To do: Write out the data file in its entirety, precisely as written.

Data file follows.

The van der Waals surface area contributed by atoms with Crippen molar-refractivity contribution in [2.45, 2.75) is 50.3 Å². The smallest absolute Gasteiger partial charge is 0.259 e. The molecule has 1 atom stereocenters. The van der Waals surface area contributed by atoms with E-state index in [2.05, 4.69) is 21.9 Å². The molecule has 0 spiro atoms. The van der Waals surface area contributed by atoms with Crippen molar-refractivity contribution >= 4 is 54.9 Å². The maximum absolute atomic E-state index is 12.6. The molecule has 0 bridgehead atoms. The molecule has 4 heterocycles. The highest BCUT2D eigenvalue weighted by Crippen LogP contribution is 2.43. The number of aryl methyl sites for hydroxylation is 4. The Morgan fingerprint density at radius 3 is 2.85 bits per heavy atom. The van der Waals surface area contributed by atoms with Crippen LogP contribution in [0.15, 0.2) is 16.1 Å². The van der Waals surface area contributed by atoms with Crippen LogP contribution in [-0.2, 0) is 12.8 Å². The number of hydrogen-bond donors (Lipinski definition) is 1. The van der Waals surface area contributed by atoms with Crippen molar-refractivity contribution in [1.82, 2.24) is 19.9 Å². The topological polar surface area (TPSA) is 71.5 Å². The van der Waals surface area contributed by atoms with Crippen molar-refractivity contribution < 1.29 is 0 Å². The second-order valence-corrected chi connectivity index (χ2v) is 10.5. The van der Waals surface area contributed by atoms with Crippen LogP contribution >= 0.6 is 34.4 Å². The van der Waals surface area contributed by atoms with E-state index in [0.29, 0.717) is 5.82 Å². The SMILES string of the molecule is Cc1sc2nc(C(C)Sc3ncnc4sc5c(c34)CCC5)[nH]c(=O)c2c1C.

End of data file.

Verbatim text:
The van der Waals surface area contributed by atoms with Crippen molar-refractivity contribution in [2.45, 2.75) is 50.3 Å². The smallest absolute Gasteiger partial charge is 0.259 e. The molecule has 1 atom stereocenters. The van der Waals surface area contributed by atoms with E-state index in [2.05, 4.69) is 21.9 Å². The molecule has 0 spiro atoms. The van der Waals surface area contributed by atoms with Crippen molar-refractivity contribution >= 4 is 54.9 Å². The maximum absolute atomic E-state index is 12.6. The molecule has 0 bridgehead atoms. The molecule has 4 heterocycles. The highest BCUT2D eigenvalue weighted by Crippen LogP contribution is 2.43. The number of aryl methyl sites for hydroxylation is 4. The Morgan fingerprint density at radius 3 is 2.85 bits per heavy atom. The van der Waals surface area contributed by atoms with Crippen LogP contribution in [0.15, 0.2) is 16.1 Å². The van der Waals surface area contributed by atoms with Crippen LogP contribution in [-0.2, 0) is 12.8 Å². The number of hydrogen-bond donors (Lipinski definition) is 1. The van der Waals surface area contributed by atoms with Crippen molar-refractivity contribution in [1.82, 2.24) is 19.9 Å². The topological polar surface area (TPSA) is 71.5 Å². The van der Waals surface area contributed by atoms with Crippen molar-refractivity contribution < 1.29 is 0 Å². The second-order valence-corrected chi connectivity index (χ2v) is 10.5. The van der Waals surface area contributed by atoms with Crippen LogP contribution >= 0.6 is 34.4 Å². The van der Waals surface area contributed by atoms with E-state index in [0.29, 0.717) is 5.82 Å². The SMILES string of the molecule is Cc1sc2nc(C(C)Sc3ncnc4sc5c(c34)CCC5)[nH]c(=O)c2c1C.